Coursera: Yale’s “Science of Well-Being”

laurie-santos3  coursera-fb-1

Dr. Laurie Santos, Yale U.

Here we are again, learning from a MOOC (massive, open, online course). This time, I read an article by the NYTimes regarding Laurie Santo’s massively popular Yale course for undergraduates called Psychology and the Good Life. It was apparently, the most popular course at Yale, ever. So, it was with great pleasure I noted that Dr. Santos was adapting it to an online course via Coursera called The Science of Well-Being, and I was immediately in-line to sign up for the free course.

Over 6 weeks, Dr. Santos takes us through the science, and the practical tips needed to identify “mis-wanting” or, wanting things that do NOT make us happy (eg, higher salary, bigger house, engaging in social media, wanting solitude). She also outlines and compares ancient traditions of meditation and compassion with modern science and functional MRI studies where we can see where blood flow goes to which regions of the brain. Having heard of some of this research, I was really happy (!) to have Dr. Santos pull this science all together into a cohesive narrative.

I won’t ruin it for you; you HAVE to take this course. She goes over the big habits that improve happiness, among them: gratitude, compassion, exercise, sleep. I will however, give you the trick that Dr. Santos teaches, originally from Gabrielle Oettingen at NYU, called WOOP: wish, outcome, obstacle, plan. Wish means, to spend time thinking about what what you REALLY want, some habit that if you could change to make your life better, what would that be, and figure out how to say it in 3-5 words. For me, maybe that’s Sleep More. Outcome means, to envision all the great things that you imagine will accrue when you achieve this goal, and to summarize it in a few words. Maybe this is: I will be rested, happier and more creative. Obstacle means, to envision the SPECIFIC road blocks that you can foresee to meeting your goal. Plan means, to create SPECIFIC ways to overcome the obstacles.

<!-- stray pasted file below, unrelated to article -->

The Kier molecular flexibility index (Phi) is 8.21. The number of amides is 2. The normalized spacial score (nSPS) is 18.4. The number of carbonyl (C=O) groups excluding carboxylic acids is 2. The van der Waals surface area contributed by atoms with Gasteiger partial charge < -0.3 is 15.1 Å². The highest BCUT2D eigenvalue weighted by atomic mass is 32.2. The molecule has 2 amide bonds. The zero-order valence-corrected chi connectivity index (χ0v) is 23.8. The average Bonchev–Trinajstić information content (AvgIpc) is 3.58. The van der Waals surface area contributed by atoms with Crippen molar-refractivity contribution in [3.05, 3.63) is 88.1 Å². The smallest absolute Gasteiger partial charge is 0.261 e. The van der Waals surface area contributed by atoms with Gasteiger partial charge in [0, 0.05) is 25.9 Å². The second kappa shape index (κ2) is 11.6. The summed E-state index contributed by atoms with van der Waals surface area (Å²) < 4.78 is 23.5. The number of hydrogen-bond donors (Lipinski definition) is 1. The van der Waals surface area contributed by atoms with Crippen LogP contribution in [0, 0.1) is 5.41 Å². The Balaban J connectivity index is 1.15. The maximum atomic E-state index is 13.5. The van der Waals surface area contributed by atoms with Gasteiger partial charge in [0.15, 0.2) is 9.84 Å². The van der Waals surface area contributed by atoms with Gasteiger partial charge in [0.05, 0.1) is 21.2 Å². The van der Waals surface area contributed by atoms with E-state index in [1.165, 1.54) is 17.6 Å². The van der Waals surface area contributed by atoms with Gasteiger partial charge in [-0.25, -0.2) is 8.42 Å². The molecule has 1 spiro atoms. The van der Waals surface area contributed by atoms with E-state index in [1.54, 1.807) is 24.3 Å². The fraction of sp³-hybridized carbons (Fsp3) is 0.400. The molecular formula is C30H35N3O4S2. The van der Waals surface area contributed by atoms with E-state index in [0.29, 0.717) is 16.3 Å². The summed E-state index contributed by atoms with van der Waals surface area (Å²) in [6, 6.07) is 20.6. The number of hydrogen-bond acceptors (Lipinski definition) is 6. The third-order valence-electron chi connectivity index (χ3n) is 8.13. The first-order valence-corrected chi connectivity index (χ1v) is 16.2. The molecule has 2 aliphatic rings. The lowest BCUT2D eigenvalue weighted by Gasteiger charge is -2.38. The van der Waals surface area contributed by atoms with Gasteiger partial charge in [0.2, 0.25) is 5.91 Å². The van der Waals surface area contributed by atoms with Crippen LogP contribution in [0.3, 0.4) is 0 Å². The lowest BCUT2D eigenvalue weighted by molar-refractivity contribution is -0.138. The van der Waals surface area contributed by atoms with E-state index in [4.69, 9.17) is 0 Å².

Here’s the insight that BLEW my mind. Are you familiar with the book Thinking Fast and Slow? Daniel Kahneman and Amos Tversky discuss System 1 (the automatic, gut-feeling, rapid, doesn’t-take-much-brainpower, lazy system that is always working in your mind) and System 2 (the effortful, rational, give-me-a-minute-and-I’ll-figure-this-out, this-is-who-I-really-am part of your mind). Despite our self-perception that we are always using System 2 to be rational human beings, it is clear that MOST of the time, we are lazy and use System 1. This is why new year’s resolutions so often fail, System 1 takes over and thinks “Oh, I’m tired right now, what’s the harm in starting my resolution TOMORROW. I feel like some ice cream.” System 2 goes and sits in the back seat, waiting for another day.

Turns out, if you think of OBSTACLE and PLAN very very specifically, you can speak directly to System 1!!! Yes, you heard that right. Lazy System 1 actually listens to very specific instructions, even when generalized resolutions are completely ignored.

FOR EXAMPLE: Don’t say “I’m going to get more sleep.” System 1 laughs at this. DO say: OBSTACLE: “I want to go to sleep at 11pm every night, but I always get more energy that time of night.” PLAN: “I’m going to set an alarm at 10:30pm every night, to stop whatever I’m doing, and go read a book for 30 minutes, and go to sleep at 11pm.”

Dr. Oettingen’s research indicates that student grades improve a full grade, and that all sorts of participants improve their lives when setting WOOP goals, with effects persisting for at least 10 weeks after initial goal setting.

CMIO’s take? Sign me up for WOOP! Will you join me?

Author: CT Lin

CMIO, UCHealth (Colorado); Professor, University of Colorado School of Medicine

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